antiquities collection

The Kassel Collection of Antiquities provides an overview of the ancient civilisations of the Mediterranean. About 800 exhibits on dis-play cover the time from the Bronze Age through the golden age of Ancient Greece to the Roman Empire, offering insights into the devel-opment of the arts in the various ancient cultures. They testify to the collecting passion of the Landgraves and tell of the reception of Classical antiquity at Kassel. The tour will take visitors from »Living Antiquity« via »Legacy of the Landgraves« to »250 years of the Collection of Antiquities«.

Living Antiquity

Kasseler Apoll, Mirja Loewe, MHK

The core themes of the collection are the following: Romans, Greeks, Sculpture, Myth, and Archaeology.

Portrait heads and small articles of daily use tell of the everyday culture and life of the Romans. Exhibits from a variety of sites, such as the Kassel excavation on Samos, are on display in the Archaeology section. Vases illustrate everyday life in Ancient Greece: symposia, competitions, and theatre scenes are depicted as well as the Classical myths of gods and heroes.

Marble statues demonstrate the beauty of Classical sculpture; among them is the celebrated Kassel Apollo, the bestpreserved Roman copy of a lost Greek bronze statue.

Legacy of the Landgraves

Asklepiosrelief aus Griechenland, Picture Ute Brunzel, MHK

The origins of the Collection of Antiquities go back to 1688, the year when Hessian troops brought finds from Athens back to Kassel. The monumental »Kassel Hercules« statue towering above the city, part of the UNESCO World Heritage site of Bergpark Wilhelmshöhe, is an aspect of this early reception of Classical antiquity at Kassel too: Landgrave Carl made him the emblem of his hereditary claim to power.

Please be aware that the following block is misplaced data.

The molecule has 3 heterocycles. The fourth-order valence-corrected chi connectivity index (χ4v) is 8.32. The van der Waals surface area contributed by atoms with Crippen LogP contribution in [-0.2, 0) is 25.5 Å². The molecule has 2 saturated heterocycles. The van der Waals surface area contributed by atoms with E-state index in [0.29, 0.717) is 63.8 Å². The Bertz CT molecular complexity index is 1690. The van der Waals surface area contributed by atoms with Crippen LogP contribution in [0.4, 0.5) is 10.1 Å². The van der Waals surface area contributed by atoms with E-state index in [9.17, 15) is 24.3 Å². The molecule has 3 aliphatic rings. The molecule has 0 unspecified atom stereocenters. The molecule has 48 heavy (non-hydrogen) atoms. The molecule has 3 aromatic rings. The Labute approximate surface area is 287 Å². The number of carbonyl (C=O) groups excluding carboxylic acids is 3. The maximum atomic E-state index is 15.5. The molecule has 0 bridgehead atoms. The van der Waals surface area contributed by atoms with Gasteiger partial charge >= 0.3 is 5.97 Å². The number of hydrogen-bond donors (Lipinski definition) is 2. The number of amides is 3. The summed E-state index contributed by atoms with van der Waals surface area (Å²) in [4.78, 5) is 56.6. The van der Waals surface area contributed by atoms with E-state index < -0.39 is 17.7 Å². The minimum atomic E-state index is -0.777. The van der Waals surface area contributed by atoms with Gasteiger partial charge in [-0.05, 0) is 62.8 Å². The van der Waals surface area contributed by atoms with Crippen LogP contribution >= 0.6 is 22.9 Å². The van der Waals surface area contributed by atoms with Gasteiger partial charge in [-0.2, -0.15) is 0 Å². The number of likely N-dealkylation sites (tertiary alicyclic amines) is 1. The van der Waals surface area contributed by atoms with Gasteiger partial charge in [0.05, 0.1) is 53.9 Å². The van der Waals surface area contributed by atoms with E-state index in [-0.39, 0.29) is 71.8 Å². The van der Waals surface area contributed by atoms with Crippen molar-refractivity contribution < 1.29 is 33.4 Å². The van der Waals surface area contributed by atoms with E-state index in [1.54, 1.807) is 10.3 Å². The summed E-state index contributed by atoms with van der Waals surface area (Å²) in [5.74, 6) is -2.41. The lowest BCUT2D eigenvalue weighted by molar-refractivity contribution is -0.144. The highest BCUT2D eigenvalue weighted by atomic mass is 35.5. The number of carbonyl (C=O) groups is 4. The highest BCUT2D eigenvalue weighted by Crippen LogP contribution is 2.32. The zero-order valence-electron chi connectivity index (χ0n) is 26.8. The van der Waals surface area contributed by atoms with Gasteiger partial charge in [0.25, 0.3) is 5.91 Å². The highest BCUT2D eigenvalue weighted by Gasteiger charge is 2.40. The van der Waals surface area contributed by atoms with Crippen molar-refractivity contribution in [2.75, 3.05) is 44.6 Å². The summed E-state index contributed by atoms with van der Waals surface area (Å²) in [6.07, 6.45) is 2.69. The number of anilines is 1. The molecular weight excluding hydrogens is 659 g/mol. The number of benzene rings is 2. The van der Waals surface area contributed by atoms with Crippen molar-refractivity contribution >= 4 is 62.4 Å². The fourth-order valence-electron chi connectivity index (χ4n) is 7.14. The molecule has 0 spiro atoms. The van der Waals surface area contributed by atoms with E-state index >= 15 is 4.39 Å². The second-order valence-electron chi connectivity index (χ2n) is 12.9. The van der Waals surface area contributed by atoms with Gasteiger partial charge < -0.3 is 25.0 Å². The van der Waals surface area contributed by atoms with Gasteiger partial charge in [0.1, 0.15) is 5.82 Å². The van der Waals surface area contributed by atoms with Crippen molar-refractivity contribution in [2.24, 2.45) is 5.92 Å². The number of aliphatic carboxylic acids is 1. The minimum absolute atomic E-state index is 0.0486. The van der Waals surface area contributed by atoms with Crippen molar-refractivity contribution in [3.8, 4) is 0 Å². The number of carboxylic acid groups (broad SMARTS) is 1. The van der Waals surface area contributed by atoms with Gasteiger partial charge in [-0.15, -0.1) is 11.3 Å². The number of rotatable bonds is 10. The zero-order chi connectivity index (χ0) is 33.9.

A telescope provided as part of the exhibition allows a detailed study of the sculpture. Landgrave Wilhelm VIII, who is also renowned as the founder of the Kassel picture gallery, was interested in Classical antiquity as well: in 1756, he commissioned the purchase of six large bronze sculptures in Genoa. Initially displayed in the park of Karlsaue, they later became major attractions of the new Museum Fridericianum.

250 years of the Collection of Antiquities

Raumansicht Bereich 250 Jahre Antikensammlung, Mirja Loewe, MHK

In 2018, the permanent exhibition was supplemented by a section on the history of the collection itself, on display in the »Rome Room«. The section »250 Jahre Antikensammlung« is dedicated to the purchases made by Landgrave Friedrich II during his tour of Italy in 1777 in particular.

Winkelmannbüste_A40426.jpgA. R. Mengs und F. W. Doell, Büste J. J. Winckelman, Ute Brunzel, MHK

That same year their expert study was initiated by the »Altertümergesellschaft«; the Museum Fridericianum, a worldclass institution to the present day, was inaugurated in 1779. Indicative of the institution’s European status, too, is the bronze cast of the famous portrait bust of Johann Joachim Winckelmann (1717–1768) which became the model for every later replica and variant of the portrait.

Cork models

MHK_Colosseum Rom_Korkmodell_ Antonio Chichi_Antikensammlung_A10564.jpgA. Chichi, Korkmodell des Kolosseums in Rom, Ute Brunzel, MHK

The unique set of 33 corkbuilt models of ancient Roman buildings again provides a vivid illustration of Landgrave Friedrich II’s enthusiasm for Classical antiquity. It is on display in the basement. The models were built by Antonio Chichi in Rome. The huge replicas of the Colosseum and Pantheon are exhibited in the »Romsaal«.

A digital trip through time

The »Romsaal« also offers visitors the opportunity to take a digital trip through time to visit parts of the exhibition. An app installed on the tablets provided by the museum will take you back to the year 1777, to Landgrave Friedrich II of Hesse Kassel and his Italian art purchases. iPad and iPhone users (iOS 12 and later) can use their own devices in the exhibition.

The free app for iOS devices is availa-ble for download at the Apple App Store